Lord Ripon

George Frederick Samuel Robinson, 1st Marquess of Ripon was a British politician who served in every Liberal cabinet from 1861. He is commonly referred to as Lord Ripon.

Lord Ripon initiated many reforms to ease the plight of the local Indians during his tenure as the Viceroy. For this, he is known as the ‘Good Viceroy of India’

Further details about Lord Ripon will be given in this article within the context of the IAS Exam

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Background of Lord Ripon

Born on 24 October 1827, Lord Ripon’s was the second son of Prime Minister F.J. Robinson and Lady Sarah Hobart. His education was done privately attending neither school nor college. He was awarded an honorary degree by Oxford University.

Lord Ripon entered the House of Commons in 1852 as a member of the Liberal party.

In 1863 he was made a Privy Counsellor and Secretary of State for War under Palmerston, with a seat in the cabinet. He retained this office when Lord Russell became prime minister on Palmerston’s death in 1865 and then served under Russell as Secretary of State for India between February and June 1866. 

In William Gladstone’s first administration he was Lord President of the Council (1868–1873). During this period he acted as chairman of the joint commission for drawing up the Treaty of Washington with the United States over the Alabama Claims. For this, in 1871 he has created Marquess of Ripon, in the County of York.

Find the list of Viceroys in India in the given article

Viceroy of India

William Gladstone appointed Lord Ripon as the Viceroy of India in 1880. One of his first act was the introduction of the IIberlt Bill which would have granted Indians more legal right including the right of Indian judges to judge Europeans in court. Although it was a progressive move, the bill was vehemently opposed by Europeans who were aghast at the idea of being judged by native Indians.

One of his other efforts included a move to introduce a Bengal land tenancy bill – which would become the Bengal Tenancy Act 1885 – to improve the condition of the peasants. Lord Ripon also repealed the unpopular Vernacular Press Act of 1878.

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Lord Ripon – UPSC Notes:- Download PDF Here

Above all Lord Rippon is known for the Resolution of 1882, which would give Indians the right to local self-government. The scheme of local self-governments would develop the Municipal institutions which had been under the direct control of the British Crown. The series of enactments would set up local self-governing bodies in the rial and urban areas. For this, he is known as the ‘Father of Local-Self Government in India.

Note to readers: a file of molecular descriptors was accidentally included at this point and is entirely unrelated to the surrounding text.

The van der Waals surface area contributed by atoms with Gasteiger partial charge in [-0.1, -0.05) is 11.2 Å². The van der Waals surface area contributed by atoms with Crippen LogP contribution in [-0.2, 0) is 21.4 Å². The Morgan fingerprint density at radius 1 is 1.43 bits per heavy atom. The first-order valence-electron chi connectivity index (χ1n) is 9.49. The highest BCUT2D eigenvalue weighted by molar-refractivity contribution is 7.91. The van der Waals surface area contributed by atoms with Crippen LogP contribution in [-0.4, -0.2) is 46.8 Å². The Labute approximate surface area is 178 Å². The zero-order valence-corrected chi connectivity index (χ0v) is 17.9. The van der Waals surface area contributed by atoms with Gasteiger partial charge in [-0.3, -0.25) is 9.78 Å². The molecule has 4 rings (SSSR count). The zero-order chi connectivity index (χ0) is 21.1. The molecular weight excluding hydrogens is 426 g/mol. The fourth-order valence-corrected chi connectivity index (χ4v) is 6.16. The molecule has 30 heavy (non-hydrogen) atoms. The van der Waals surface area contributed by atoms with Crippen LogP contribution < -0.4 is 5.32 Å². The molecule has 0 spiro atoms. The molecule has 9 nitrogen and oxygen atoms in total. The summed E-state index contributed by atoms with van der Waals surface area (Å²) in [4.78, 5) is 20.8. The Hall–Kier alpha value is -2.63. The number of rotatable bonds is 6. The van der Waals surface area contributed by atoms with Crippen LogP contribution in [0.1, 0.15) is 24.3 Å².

Other reforms of Lord Rippon include the Hunter Commission, under William Williamson Hunter which called for large scale educational reforms both at the primary and educational reforms and the First Factory Act of 1881 which reduced the working hours of local factory workers and sought to improve their condition

Lord Ripon also played a crucial role in reorganizing the Madras Forest Department and in expanding systematic forest conservancy in India.

Find the list of the Legislations passed in British India through the linked article

Later Life of Lord Ripon

Lord Ripon’s tenure as Viceroy ended in 1884 upon which he returned to England. He held many responsible positions in such as that of honorary Colonel of the 1st Volunteer Battalion of the Prince of Wales’ Own from 1873 to 1906 was Lord Lieutenant of the North Riding of Yorkshire.

For a time he was also a Freemason, who served as Provincial Grand Master of the West Riding and Deputy Grand Master of the United Grand Lodge of England from 1861 to 1869 and ultimately as Grand Master from 1870. He was also Chancellor of the University of Leeds from 1904 until his death in 1909.

To know the difference between Governor-General and Viceroy, visit the linked article

He was buried at St Mary’s, Studley Royal and was succeeded by his only son, Frederick

In Calcutta, Ripon Street was named after him. The Ripon Club in Mumbai founded in 1884 by the Parsis for their community members, was named after him.

Frequently Asked Questions on Lord Ripon

Q 1. What was the Ilbert Bill and who introduced it?

Ans. The Ilbert Bill was a legislative act introduced in 1883. The act stipulated British and European subjects could be tried in session courts by Indian judges. It was introduced by Lord Ripon and was written by Sir Courtenay Pergine Ilbert

Q 2. Who was called the Father of local self-government?

Ans. Lord Ripon was known as the Father of Local self-government. He had introduced local self-governance in the year 1882.

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